Yes, I agree and have. Raised RC attended mass regularly. Stopped going to Church when my child came out. Refused to financially support an organization who considered my child an abomination. Tried reaching out to several priests to discuss my decision. None of them had the time to call me back. Also tried to discuss on a Catholic website...believe it was Catholicforum.com....This site deleted my password when I wanted to discuss the church's position.

      Took me about a year and finally reached out to an Episcopal church. I now enjoy attending mass again and have renewed my relationship with God.

      June 20, 2012 at 3:01 pm |
  18. Satan

    There was originally only one Catholic, and he refused to allow his followers to take two small copper coins from his most faithful parishonner. I would find it welcome, however, that a "Holy Church" would be driven to apostolate for the ends of a budget of physical value. That makes the Soul of Man much less dear!

    June 20, 2012 at 2:51 pm |
  19. Joe T

    Chris, you are right. Point the finger at some of the other religeons besides the Catholic Church. I would like to know what religeon Chris Welch from CNN actually is ? Probably an aetheist.

    June 20, 2012 at 2:50 pm |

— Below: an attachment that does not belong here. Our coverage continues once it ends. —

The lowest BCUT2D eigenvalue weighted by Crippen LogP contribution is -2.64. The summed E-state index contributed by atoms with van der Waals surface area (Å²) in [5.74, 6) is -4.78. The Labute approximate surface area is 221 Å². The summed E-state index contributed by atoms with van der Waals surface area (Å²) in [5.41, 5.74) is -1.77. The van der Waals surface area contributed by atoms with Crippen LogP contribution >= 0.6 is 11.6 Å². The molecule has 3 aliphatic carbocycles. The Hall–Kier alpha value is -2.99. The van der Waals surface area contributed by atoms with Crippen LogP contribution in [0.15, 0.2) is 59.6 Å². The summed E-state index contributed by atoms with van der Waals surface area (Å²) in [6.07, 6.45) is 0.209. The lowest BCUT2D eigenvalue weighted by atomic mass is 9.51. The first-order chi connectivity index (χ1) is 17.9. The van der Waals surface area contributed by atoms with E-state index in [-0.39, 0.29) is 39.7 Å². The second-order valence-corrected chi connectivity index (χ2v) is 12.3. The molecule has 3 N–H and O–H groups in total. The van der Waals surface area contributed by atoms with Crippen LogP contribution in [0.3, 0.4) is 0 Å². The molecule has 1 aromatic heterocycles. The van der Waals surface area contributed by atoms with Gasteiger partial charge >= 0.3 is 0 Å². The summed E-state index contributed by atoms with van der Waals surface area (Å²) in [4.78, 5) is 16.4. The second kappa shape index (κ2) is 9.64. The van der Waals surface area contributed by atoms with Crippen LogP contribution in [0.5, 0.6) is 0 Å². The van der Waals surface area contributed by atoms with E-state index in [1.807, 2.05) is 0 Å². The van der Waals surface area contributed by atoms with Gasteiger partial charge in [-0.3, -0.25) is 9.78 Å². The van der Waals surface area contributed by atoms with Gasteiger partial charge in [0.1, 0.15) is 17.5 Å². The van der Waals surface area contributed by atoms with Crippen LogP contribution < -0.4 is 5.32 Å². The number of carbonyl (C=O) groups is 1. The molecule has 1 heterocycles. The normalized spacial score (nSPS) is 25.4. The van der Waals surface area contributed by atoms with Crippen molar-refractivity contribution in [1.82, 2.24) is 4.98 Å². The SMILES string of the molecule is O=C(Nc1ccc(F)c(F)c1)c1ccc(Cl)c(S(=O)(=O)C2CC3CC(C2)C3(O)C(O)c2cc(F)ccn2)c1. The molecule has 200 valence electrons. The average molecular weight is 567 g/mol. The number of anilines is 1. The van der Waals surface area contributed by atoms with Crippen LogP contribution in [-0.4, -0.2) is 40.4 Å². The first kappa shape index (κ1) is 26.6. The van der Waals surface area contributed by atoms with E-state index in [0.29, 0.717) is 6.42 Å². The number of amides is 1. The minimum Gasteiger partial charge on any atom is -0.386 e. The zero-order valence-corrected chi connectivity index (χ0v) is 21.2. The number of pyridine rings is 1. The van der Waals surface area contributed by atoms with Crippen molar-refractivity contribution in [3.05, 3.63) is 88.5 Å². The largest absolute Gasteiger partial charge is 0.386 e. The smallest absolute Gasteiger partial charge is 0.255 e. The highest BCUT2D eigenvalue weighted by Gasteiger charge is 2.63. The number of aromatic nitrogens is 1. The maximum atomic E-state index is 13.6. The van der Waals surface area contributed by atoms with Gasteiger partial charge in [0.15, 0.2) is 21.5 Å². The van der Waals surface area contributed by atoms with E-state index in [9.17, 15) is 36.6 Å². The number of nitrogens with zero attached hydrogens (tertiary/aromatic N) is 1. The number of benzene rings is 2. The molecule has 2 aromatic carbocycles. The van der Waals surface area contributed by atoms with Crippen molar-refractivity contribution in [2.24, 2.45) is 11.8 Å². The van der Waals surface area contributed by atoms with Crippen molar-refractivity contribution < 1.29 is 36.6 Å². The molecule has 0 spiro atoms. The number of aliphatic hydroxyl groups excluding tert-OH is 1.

• Tom

      It is funny when people try to use 'atheist' as a derogatory term.

      June 20, 2012 at 2:52 pm |
    • John

      Perhaps but the fact that he knows how to spell gives him one up on you.

      June 20, 2012 at 2:56 pm |
    • Derek

      It's also funny how atheists try to use religious as a negative term. Atheists think they are better than people who believe in some religion that they are more enlightened or w/e, but they aren't. Atheists try to say how bigoted Catholics are when they are practicing that bigotry in their own statements.

      June 20, 2012 at 3:08 pm |
  20. wolfpackbob

    CNN is Catholic-baiting again. What a surprise.

    June 20, 2012 at 2:50 pm |
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About this blog

The CNN Belief Blog covers the faith angles of the day's biggest stories, from breaking news to politics to entertainment, fostering a global conversation about the role of religion and belief in readers' lives. It's edited by CNN's Daniel Burke with contributions from Eric Marrapodi and CNN's worldwide news gathering team.